The project has been developed in C++ (C++11) in order to reuse and give more flexibility in case of development of new features. It is required to use the VisualMicro extension for Visual Studio 2013/2015 in order to build the project. AdaFruit is providing a library to drive the Neopixel devices, that you can directly integrate in your Arduino IDE. But this code has been designed to support various modes in order to address major use cases. The BlinkyBike project source code repository is containing an optimized version that works only with the selected Neopixels and might not work if you choose a different one. The Neopixel device requires specific timings that can't be reach when using the ATtiny 85 in 4 MHz (its default configuration) and therefore requires to use the 8 MHz mode of the ATtiny. So it is mandatory to burn the correct fuses in the ATtiny before deploying the firmware. This can be done from the Arduino IDE by selecting the ATtiny 85 target and selecting the clock frequency to 8 MHz (internal).
To build the Software you need :
- Project source code from github.com
- Visual Studio 2015 (works with Community Edition)
- Arduino Plugin for Visual Studio from VisualMicro
- Arduino IDE (only for the compiler)
To install the development environment, VisualMicro user guide is clear and well documented, this is a good starting point to have your system ready.
Install the Arduino IDE application, and launch the application. You first need to add the support of the ATtiny familly as by default only Arduino based platforms are supported. From the File menu, select the Preferences submenu, and then find the “Additional Boards Manager URLs” field near the bottom of the dialog. Add the following url :https://raw.githubusercontent.com/damellis/attiny/ide-1.6.x-boards-manager/package_damellis_attiny_index.json You can then validate and close the preferences dialog box. Then from the Tools menu you have to :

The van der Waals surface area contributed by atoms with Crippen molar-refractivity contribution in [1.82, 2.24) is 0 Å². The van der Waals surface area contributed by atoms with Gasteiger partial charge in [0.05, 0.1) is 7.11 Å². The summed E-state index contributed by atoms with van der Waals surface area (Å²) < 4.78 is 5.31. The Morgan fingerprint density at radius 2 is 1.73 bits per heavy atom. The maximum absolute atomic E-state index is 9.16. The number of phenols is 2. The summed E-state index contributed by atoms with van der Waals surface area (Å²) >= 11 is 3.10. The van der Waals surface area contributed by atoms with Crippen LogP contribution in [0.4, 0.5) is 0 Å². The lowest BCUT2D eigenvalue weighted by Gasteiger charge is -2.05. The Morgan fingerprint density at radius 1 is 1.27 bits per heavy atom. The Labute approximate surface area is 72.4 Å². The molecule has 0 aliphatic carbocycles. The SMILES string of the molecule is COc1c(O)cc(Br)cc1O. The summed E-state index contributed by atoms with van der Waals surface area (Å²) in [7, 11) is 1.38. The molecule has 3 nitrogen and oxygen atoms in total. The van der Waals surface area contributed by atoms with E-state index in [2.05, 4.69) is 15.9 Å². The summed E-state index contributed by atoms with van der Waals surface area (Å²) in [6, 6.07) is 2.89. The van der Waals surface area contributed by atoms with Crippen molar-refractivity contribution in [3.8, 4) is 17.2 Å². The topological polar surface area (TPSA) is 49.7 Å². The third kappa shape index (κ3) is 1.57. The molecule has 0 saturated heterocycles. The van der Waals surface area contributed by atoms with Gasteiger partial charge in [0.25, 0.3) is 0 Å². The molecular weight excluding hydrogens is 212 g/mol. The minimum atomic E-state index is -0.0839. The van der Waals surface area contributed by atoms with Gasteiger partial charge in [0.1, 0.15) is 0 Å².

- Select ATtiny as Board
- Select ATtiny85 as Processor
- Select 8MHz (Internal) as Clock
- Select USBtinyISP as Programmer
Close the Arduino IDE application and install the Visual Micro plugin for Visual Studio. Launch Visual Studio and open the BlinkyBike.sln from the project folders. On first usage of Visual Micro, you have to configure the various parameters of the plugin.
- Select the version of the IDE you install
- Enter the path to the tool installation folder
Then validate the configuration window and access the Visual Studio IDE. From vMicro menu :
- Select ATtiny w/ ATtiny85 as Board
- Select 8MHz (Internal) as Option2
- Select USBtinyISP as Programmer
The development environment is now ready for building and flashing, so use the flash menu to burn the software onto the ATtiny 85 micro controller.
Step 4: Mount the System on the Bike
Left and Right Buttons
The Left and Right waterproof buttons are the interface for the BlinkyBike Light System management, as described earlier. It is suggested to mount them close to the Grip and Shifter to avoid ridding distractions. So for this reason, I mount them next to the shifter screw, using a stainless and steal pad as illustrated on the first fourth pictures.
Front and Rear LED Stripes
To ensure a good visibility of the light, I would suggest you to stick the stripes on the Frame of the bike. For the Rear, you can use the rear frame parts that are holding the rear wheel, there is usually 15 to centimeters free, between the brake and the wheel bolt. For the Front, the head tube is the ideal spot, but you have to ensure that no brake cable is hiding even partially the LED stripe.
The PCB is small enough to fit in an aspirin tube, that have hermetic cap. Only four holes are required to get the buttons, LED stripes and power cords to get in. To maintain the packaging hermetic, then you can use hot glue inside the cap.
Once done, and enclosed correctly the tube is small enough to get fixed under the handlebar using plastic ties.
The device is 5 Volts powered, so a USB Power Bank of 10000 mAh is a perfect solution for 3 weeks of daily commute. You can find small devices at you favorite store.
holidayv made it!